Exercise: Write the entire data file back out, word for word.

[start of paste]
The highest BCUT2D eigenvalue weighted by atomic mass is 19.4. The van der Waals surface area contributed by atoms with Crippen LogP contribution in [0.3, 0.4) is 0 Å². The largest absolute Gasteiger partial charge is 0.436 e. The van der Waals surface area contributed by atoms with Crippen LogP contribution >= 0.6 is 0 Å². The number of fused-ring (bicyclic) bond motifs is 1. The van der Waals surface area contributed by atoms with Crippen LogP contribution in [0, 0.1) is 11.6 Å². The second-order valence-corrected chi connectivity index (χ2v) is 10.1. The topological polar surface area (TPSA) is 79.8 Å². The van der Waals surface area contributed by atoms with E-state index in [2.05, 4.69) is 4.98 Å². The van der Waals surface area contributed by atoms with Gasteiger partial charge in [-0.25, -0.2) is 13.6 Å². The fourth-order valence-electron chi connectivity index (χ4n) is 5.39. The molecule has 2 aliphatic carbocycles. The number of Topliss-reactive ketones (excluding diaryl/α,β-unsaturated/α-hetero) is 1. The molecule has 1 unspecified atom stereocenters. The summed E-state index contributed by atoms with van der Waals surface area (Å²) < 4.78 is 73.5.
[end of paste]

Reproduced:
The highest BCUT2D eigenvalue weighted by atomic mass is 19.4. The van der Waals surface area contributed by atoms with Crippen LogP contribution in [0.3, 0.4) is 0 Å². The largest absolute Gasteiger partial charge is 0.436 e. The van der Waals surface area contributed by atoms with Crippen LogP contribution >= 0.6 is 0 Å². The number of fused-ring (bicyclic) bond motifs is 1. The van der Waals surface area contributed by atoms with Crippen LogP contribution in [0, 0.1) is 11.6 Å². The second-order valence-corrected chi connectivity index (χ2v) is 10.1. The topological polar surface area (TPSA) is 79.8 Å². The van der Waals surface area contributed by atoms with E-state index in [2.05, 4.69) is 4.98 Å². The van der Waals surface area contributed by atoms with Gasteiger partial charge in [-0.25, -0.2) is 13.6 Å². The fourth-order valence-electron chi connectivity index (χ4n) is 5.39. The molecule has 2 aliphatic carbocycles. The number of Topliss-reactive ketones (excluding diaryl/α,β-unsaturated/α-hetero) is 1. The molecule has 1 unspecified atom stereocenters. The summed E-state index contributed by atoms with van der Waals surface area (Å²) < 4.78 is 73.5.